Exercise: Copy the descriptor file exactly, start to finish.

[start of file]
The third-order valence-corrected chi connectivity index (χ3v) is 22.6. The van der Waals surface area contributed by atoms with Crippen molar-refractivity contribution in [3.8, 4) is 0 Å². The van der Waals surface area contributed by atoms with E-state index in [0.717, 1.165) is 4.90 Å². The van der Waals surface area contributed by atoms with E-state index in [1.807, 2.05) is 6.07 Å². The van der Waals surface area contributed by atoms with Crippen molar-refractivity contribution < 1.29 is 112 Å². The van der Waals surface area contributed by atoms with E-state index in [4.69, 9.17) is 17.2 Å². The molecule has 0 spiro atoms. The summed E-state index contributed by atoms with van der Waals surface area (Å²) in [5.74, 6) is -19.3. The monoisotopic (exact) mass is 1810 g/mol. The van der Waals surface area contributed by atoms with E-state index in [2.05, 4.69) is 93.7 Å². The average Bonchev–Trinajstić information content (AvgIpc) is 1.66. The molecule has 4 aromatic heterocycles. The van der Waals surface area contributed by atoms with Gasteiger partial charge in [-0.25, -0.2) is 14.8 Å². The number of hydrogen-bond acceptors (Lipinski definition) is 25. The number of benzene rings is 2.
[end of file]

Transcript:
The third-order valence-corrected chi connectivity index (χ3v) is 22.6. The van der Waals surface area contributed by atoms with Crippen molar-refractivity contribution in [3.8, 4) is 0 Å². The van der Waals surface area contributed by atoms with E-state index in [0.717, 1.165) is 4.90 Å². The van der Waals surface area contributed by atoms with E-state index in [1.807, 2.05) is 6.07 Å². The van der Waals surface area contributed by atoms with Crippen molar-refractivity contribution < 1.29 is 112 Å². The van der Waals surface area contributed by atoms with E-state index in [4.69, 9.17) is 17.2 Å². The molecule has 0 spiro atoms. The summed E-state index contributed by atoms with van der Waals surface area (Å²) in [5.74, 6) is -19.3. The monoisotopic (exact) mass is 1810 g/mol. The van der Waals surface area contributed by atoms with E-state index in [2.05, 4.69) is 93.7 Å². The average Bonchev–Trinajstić information content (AvgIpc) is 1.66. The molecule has 4 aromatic heterocycles. The van der Waals surface area contributed by atoms with Gasteiger partial charge in [-0.25, -0.2) is 14.8 Å². The number of hydrogen-bond acceptors (Lipinski definition) is 25. The number of benzene rings is 2.